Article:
What are Weird Polygons?

Caitlin Dempsey


Weird polygons can happen during GIS data creation when nodes marking the perimeter of a polygon are digitized out of order in a way that creates an intersection of lines.  The straightforward definition of a weird polygon is a data feature that is missing nodes.  One way this happens is when the polygon is digitized in such a way that one arc cross another arc.  While the end feature looks like two polygons, the cross lines are not connected by a node.

A weird polygon is a digitized polygon that is missing a node where two lines cross.
A weird polygon is a digitized feature that is missing a node where two lines cross.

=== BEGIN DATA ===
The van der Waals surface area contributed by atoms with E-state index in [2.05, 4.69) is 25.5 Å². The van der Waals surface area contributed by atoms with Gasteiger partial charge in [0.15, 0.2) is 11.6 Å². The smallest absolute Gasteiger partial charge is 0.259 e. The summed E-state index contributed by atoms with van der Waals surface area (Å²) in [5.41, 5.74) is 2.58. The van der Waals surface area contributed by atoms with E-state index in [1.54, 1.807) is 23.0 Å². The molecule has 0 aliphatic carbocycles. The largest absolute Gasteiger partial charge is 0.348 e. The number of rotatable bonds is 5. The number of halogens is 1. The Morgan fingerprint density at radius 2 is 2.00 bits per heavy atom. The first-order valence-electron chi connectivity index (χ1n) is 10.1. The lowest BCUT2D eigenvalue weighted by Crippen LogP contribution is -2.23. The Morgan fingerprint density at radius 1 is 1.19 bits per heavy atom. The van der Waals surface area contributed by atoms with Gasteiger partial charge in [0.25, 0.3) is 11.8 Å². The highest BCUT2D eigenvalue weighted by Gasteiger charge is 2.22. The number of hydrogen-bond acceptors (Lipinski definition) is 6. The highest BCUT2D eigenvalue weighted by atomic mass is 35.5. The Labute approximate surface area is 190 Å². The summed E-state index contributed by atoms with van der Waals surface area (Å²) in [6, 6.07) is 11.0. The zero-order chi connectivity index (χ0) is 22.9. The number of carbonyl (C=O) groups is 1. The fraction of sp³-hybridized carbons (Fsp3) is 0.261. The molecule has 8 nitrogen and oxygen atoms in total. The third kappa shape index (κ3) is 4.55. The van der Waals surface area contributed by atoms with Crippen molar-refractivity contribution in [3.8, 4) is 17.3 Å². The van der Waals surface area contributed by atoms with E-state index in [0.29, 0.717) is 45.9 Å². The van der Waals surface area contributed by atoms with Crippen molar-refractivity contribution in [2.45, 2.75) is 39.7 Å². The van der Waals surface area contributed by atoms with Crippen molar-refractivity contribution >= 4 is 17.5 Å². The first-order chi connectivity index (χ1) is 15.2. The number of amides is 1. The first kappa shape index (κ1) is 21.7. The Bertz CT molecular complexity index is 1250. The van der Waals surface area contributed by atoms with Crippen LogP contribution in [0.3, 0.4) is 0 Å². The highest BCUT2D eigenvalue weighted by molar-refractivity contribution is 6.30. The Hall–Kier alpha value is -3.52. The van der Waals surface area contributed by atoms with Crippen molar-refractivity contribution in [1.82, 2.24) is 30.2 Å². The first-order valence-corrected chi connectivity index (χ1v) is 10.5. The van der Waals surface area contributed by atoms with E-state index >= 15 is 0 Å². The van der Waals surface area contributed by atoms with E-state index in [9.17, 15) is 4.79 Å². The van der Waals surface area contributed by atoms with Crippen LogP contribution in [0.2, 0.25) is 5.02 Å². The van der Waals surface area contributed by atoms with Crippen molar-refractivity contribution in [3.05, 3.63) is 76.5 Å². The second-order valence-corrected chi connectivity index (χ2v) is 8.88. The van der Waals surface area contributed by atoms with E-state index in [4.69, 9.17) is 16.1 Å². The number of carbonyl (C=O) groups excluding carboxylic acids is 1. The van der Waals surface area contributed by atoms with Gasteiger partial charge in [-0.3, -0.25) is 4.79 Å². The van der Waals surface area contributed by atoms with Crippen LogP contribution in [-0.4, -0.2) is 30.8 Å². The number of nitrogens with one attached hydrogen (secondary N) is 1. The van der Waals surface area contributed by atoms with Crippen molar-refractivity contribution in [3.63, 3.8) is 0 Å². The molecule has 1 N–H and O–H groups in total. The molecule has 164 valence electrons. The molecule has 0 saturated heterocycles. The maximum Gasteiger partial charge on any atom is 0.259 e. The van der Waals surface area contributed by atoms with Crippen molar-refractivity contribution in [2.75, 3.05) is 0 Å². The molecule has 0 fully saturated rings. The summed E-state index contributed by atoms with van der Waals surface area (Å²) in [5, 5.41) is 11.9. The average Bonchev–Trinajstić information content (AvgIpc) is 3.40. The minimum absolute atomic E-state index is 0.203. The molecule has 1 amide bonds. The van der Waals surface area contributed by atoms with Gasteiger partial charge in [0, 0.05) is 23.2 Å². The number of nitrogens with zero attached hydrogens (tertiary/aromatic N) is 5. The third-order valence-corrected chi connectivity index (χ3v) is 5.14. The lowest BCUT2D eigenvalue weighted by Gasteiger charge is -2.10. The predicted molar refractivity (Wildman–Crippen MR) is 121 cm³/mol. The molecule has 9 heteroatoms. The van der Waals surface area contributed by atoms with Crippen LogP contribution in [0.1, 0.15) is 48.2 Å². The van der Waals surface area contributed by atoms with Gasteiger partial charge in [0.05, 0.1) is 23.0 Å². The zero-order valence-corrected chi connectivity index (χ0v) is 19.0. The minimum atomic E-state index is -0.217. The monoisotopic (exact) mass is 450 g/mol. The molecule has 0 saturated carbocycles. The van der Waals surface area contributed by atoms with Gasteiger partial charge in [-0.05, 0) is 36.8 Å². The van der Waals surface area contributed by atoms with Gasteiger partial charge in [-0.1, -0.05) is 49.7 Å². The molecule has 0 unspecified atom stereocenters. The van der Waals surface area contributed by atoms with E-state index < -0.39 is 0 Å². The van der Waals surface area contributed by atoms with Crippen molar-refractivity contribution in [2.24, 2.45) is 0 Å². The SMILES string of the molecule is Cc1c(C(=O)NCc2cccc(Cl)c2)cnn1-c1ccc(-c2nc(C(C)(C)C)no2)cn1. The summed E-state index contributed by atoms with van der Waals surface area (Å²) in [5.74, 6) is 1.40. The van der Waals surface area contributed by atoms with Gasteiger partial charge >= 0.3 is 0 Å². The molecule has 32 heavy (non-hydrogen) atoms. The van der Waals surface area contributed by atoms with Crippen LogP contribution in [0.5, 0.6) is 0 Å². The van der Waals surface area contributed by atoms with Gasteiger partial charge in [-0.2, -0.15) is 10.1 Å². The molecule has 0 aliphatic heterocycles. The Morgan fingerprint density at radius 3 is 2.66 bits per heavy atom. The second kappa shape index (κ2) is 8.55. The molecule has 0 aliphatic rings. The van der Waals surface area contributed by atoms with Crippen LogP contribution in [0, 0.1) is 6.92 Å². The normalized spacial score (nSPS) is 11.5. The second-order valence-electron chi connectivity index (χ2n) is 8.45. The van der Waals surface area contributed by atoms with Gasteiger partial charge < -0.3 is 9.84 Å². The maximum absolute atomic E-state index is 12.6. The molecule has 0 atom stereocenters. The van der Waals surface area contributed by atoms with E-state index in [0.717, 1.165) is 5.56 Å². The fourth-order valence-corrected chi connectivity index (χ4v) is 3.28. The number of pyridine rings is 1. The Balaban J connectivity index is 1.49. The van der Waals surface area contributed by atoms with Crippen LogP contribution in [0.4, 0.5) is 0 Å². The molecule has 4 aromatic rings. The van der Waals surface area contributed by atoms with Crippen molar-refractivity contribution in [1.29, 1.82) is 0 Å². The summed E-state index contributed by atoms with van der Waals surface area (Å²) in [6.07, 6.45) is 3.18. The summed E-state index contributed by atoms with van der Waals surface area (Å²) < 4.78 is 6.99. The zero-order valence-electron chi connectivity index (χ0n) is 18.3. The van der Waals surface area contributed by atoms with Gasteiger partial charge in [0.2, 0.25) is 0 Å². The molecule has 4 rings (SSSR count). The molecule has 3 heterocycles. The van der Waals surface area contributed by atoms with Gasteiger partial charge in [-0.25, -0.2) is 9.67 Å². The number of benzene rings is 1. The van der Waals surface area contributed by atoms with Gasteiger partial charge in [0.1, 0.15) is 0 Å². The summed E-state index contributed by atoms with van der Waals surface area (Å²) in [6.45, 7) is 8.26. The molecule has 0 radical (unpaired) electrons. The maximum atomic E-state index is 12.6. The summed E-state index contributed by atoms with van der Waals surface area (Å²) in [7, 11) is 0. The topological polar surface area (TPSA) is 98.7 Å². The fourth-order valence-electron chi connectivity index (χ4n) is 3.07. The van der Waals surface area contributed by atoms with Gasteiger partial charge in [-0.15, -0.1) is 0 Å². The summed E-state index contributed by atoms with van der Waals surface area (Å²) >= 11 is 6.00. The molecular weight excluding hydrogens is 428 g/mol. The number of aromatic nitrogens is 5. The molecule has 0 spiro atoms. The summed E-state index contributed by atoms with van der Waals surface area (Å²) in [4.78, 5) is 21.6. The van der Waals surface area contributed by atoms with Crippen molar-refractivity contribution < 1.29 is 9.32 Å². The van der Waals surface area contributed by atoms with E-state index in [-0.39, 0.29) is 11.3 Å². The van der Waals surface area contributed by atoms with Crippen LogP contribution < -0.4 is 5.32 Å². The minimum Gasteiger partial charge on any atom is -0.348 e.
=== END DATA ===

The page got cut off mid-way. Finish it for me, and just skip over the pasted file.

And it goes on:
A second way weird polygons can happen is when a digitized line feature is cross over upon itself.  As with the first example, the resulting digitization error makes it appear as if the feature is a polygon but the intersecting lines are missing a node.

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About the author
Caitlin Dempsey
Caitlin Dempsey is the editor of Geography Realm and holds a master's degree in Geography from UCLA as well as a Master of Library and Information Science (MLIS) from SJSU.

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